Gypsies for jesus
Once they were passionate, ear-ringed bandits who inspired Bizet and Mr ime; then they became a byword for drink, drugs and dissolution; now, converted to `the cult', the gypsies of Madrid are trading in flamenco songs for a place in the choir eternal. JUSTIN WEBSTER reports. Photographs by MIKE GOLDWATER
Saturday 11 February 1995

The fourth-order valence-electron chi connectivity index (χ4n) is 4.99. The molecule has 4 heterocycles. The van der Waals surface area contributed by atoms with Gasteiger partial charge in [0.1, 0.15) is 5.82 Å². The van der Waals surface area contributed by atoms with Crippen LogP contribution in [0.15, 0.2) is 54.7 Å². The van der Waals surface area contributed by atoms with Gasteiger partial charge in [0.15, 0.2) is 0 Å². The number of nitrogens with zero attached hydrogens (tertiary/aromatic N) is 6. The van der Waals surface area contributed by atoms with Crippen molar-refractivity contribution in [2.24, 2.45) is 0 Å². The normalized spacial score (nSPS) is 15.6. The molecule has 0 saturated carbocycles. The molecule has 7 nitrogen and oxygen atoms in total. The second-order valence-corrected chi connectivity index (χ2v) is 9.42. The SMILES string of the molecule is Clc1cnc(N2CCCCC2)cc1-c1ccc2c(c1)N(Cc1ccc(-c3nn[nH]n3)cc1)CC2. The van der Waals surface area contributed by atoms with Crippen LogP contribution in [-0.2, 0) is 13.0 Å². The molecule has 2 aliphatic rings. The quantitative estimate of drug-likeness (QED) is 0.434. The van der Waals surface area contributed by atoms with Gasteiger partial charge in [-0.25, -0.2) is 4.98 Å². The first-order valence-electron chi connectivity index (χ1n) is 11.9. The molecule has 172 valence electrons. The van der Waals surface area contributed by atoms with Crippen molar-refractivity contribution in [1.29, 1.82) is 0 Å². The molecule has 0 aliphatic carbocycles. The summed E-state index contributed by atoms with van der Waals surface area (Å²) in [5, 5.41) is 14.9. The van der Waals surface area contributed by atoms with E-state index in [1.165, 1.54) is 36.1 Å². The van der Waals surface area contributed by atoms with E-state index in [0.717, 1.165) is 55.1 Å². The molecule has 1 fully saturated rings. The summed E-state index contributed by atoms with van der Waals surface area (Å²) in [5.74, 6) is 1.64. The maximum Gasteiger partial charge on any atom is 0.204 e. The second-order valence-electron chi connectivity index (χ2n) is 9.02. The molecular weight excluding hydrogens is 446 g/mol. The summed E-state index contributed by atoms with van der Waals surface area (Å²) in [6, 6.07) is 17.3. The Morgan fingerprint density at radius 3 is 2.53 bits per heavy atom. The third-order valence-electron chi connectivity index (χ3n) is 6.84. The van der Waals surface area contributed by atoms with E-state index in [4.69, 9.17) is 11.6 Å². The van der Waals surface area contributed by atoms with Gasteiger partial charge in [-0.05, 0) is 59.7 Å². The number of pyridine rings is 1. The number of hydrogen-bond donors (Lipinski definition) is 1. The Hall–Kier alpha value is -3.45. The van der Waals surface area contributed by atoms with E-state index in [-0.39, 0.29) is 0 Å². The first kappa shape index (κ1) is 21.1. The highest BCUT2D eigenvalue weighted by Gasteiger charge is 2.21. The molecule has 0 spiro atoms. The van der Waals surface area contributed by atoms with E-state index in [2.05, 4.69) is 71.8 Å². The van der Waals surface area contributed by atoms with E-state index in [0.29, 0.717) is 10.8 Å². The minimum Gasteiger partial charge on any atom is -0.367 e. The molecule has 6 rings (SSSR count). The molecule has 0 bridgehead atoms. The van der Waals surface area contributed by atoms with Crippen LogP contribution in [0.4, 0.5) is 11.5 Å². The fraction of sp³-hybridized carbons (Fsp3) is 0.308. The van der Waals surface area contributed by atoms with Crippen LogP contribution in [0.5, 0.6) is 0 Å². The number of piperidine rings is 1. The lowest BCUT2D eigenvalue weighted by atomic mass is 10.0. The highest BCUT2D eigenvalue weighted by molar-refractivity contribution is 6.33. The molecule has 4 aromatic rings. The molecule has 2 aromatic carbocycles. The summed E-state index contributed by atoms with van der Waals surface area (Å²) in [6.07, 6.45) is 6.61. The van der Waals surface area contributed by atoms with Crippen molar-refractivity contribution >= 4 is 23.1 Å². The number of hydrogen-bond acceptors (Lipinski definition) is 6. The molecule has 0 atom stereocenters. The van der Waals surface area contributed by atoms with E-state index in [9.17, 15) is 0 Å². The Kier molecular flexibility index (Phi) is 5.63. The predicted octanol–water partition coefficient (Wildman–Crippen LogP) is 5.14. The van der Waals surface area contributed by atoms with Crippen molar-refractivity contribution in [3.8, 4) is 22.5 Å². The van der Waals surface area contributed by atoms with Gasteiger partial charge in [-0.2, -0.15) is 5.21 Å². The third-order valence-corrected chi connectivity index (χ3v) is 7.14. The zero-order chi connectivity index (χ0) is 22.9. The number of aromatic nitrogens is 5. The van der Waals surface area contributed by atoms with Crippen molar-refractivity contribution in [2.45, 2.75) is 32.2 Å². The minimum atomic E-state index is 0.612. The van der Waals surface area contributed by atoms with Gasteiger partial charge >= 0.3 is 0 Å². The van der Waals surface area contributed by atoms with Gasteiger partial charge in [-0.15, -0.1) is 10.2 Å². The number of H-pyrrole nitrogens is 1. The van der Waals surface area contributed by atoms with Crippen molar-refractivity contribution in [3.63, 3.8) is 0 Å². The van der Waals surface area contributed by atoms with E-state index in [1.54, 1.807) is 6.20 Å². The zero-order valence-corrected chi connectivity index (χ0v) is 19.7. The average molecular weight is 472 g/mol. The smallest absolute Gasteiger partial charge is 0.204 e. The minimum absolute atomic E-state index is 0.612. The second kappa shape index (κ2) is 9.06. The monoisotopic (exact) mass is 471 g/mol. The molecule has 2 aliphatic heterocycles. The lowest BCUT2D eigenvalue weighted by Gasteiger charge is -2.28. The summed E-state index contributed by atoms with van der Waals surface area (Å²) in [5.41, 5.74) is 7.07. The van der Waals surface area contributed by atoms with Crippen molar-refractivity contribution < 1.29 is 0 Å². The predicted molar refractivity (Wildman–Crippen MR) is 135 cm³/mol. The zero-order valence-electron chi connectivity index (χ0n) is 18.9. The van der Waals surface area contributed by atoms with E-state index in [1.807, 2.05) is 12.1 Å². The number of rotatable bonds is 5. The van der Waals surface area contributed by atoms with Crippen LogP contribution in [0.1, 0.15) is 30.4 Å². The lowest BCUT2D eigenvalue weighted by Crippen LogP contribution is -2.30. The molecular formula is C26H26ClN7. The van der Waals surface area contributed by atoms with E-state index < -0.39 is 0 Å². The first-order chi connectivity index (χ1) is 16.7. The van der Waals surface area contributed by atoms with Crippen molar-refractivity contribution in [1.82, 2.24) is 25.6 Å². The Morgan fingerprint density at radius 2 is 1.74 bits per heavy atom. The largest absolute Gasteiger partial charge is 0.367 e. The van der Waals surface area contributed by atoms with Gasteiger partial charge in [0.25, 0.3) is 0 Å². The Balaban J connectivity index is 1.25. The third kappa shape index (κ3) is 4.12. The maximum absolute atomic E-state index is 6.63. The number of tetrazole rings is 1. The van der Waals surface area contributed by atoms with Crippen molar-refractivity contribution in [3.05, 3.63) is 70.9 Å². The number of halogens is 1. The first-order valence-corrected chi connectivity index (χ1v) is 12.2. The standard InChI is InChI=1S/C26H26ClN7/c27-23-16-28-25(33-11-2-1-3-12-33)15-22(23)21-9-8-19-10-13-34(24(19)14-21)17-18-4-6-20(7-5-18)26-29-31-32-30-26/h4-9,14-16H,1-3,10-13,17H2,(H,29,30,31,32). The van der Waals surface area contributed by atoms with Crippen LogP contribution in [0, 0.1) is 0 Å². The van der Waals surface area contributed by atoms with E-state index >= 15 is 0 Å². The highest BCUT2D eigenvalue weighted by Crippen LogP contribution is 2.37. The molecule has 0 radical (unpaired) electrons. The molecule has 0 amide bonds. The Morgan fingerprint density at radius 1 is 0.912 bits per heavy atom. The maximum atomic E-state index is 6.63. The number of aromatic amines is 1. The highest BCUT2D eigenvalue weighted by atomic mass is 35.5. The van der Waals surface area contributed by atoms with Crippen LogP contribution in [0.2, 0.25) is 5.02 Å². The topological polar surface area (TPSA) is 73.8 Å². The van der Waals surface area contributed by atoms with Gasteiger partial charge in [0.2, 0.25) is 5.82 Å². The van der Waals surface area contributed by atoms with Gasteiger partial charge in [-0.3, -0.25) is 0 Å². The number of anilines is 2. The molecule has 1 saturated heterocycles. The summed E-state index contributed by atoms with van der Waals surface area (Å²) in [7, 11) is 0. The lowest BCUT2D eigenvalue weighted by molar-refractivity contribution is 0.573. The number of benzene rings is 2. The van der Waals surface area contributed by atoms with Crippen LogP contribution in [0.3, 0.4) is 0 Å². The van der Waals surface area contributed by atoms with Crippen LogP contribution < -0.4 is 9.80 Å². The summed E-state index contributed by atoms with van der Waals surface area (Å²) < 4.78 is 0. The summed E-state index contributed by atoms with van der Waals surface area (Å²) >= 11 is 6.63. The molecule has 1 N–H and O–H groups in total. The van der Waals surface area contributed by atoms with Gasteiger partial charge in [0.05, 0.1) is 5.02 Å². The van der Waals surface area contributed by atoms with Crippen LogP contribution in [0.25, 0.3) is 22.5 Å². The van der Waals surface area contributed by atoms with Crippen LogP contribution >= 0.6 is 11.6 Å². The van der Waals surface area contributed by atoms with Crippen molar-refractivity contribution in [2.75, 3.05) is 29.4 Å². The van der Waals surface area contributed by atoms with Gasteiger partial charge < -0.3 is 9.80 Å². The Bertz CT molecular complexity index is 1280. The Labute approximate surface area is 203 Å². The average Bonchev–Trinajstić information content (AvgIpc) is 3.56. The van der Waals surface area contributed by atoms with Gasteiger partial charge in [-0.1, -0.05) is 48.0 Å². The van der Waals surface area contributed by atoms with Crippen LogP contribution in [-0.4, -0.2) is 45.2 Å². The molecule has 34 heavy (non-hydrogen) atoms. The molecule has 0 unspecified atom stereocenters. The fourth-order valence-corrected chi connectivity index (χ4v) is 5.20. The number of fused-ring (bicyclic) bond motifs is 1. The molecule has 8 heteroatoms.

Ramn, however, says the most puritan side of the cult is already getting less rigid. "It's changing. Singing gypsy flamenco in church was banned to begin with - `Ooh,' they'd say, `this is too wordly' - but God is changing people's attitudes because He knows it comes from the heart. Those of us who have been in the profession for 25 years and have sung in the best theatres of the world don't go to church to steal the show, we go to thank God and sing in the way that is natural to us. If God wanted us to do it differently, He would have put it in our hearts." Still curious to find out what the cult in Los Focos is like, I go back on a Saturday evening to try one last time to persuade Jesus to let me in. As I arrive I see his white van turn up the road and then head off down the main street. Little groups are already forming outside as it begins to get dark. Some of the men are wearing ties with their leather jackets; all are spruced up. As I have lost sight of the van, I decide to wait with the rest of the congregation. The ones I have not met before ask me the usual questions: are there any gypsies in England? How long does it take to get there in an aeroplane? But I am struck by how two clean-cut boys talk about the cult in almost fanatical terms. "This life isn't worth anything," says one. "The devil opens your mind, but God opens your heart," says the other. One of them turns out to be Jesus's son, and when I say I want to attend the service he says he will ask his father on my behalf. I go along with them to the church door and as the service is about to begin I am ushered in to a pew near the front. A man shuffles in alongside me, and exclaims, "Hombre, you are coming to heaven with us!" The service begins with a hymn, but the sound of the guitar is drowned by the distorted sound of one of the members of the chorus bent double, singing furiously and tunelessly into the microphone held between his knees. None of the voices from the women's side of the church can be heard. Two visiting preachers give sermons. The first is severe, but the second, a short man with an ample beard and wild, staring eyes, builds up to a climax of passionate ranting, his screams distorting into an indescribable blur of noise. "Why do I live in poverty after 23 years of knowing the Lord?" He searches the faces of the congregation in the dim light, and then bellows the answer at the top of his lungs: "Because I want to be poor on the earth to have riches in the Kingdom of Heaven!" Lowering his voice, he turns to a passage in the Old Testament and slowly, with great significance, reads the story of a man who was put to death for breaking the law. "He and all his family were stoned to death outside the village," he dwells on each word and repeats the line menacingly. In Spanish the word for village, pueblo, also means "people", so the message to a purely gypsy congregation carries an extra meaning. When it is over, we file out into the darkness. I say goodbye to a few of the faces I recognise. On the shantytown's main street I feel someone touch my arm. "Pedro!" I recognise him from his rotund outline. "I saw you in the cult," he says. I stand uncomfortably for a moment in the darkness without knowing what to say. I feel a sense of disgust at the preacher's sermon, as if he had forced his listeners on to their knees for their small dose of hope. I wonder if, in shaking off the stigma of wolves, the gypsies are in danger of becoming sheep. So I just make a farewell gesture and turn to go. "God bless you," I hear him say, as I stumble off up the uneven mud track, past the shacks now all lit up by their own generators and past the walls of refuse.
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